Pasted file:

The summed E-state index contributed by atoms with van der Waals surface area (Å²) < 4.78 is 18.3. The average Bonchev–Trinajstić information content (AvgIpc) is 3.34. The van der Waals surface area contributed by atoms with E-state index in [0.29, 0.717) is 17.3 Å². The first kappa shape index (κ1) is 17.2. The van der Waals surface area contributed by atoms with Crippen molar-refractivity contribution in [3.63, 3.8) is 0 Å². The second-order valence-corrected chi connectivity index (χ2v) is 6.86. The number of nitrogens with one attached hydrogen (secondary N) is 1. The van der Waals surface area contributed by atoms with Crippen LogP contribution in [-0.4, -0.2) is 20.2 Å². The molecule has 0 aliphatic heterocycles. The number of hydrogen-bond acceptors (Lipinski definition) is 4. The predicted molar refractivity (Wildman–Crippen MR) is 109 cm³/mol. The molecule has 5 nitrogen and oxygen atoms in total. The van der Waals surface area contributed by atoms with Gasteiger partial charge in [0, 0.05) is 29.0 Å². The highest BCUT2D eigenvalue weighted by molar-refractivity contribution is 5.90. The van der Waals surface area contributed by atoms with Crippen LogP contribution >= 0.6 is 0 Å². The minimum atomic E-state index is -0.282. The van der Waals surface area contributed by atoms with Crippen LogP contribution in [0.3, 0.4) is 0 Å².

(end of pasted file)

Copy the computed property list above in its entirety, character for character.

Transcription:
The summed E-state index contributed by atoms with van der Waals surface area (Å²) < 4.78 is 18.3. The average Bonchev–Trinajstić information content (AvgIpc) is 3.34. The van der Waals surface area contributed by atoms with E-state index in [0.29, 0.717) is 17.3 Å². The first kappa shape index (κ1) is 17.2. The van der Waals surface area contributed by atoms with Crippen molar-refractivity contribution in [3.63, 3.8) is 0 Å². The second-order valence-corrected chi connectivity index (χ2v) is 6.86. The number of nitrogens with one attached hydrogen (secondary N) is 1. The van der Waals surface area contributed by atoms with Crippen LogP contribution in [-0.4, -0.2) is 20.2 Å². The molecule has 0 aliphatic heterocycles. The number of hydrogen-bond acceptors (Lipinski definition) is 4. The predicted molar refractivity (Wildman–Crippen MR) is 109 cm³/mol. The molecule has 5 nitrogen and oxygen atoms in total. The van der Waals surface area contributed by atoms with Gasteiger partial charge in [0, 0.05) is 29.0 Å². The highest BCUT2D eigenvalue weighted by molar-refractivity contribution is 5.90. The van der Waals surface area contributed by atoms with Crippen LogP contribution >= 0.6 is 0 Å². The minimum atomic E-state index is -0.282. The van der Waals surface area contributed by atoms with Crippen LogP contribution in [0.3, 0.4) is 0 Å².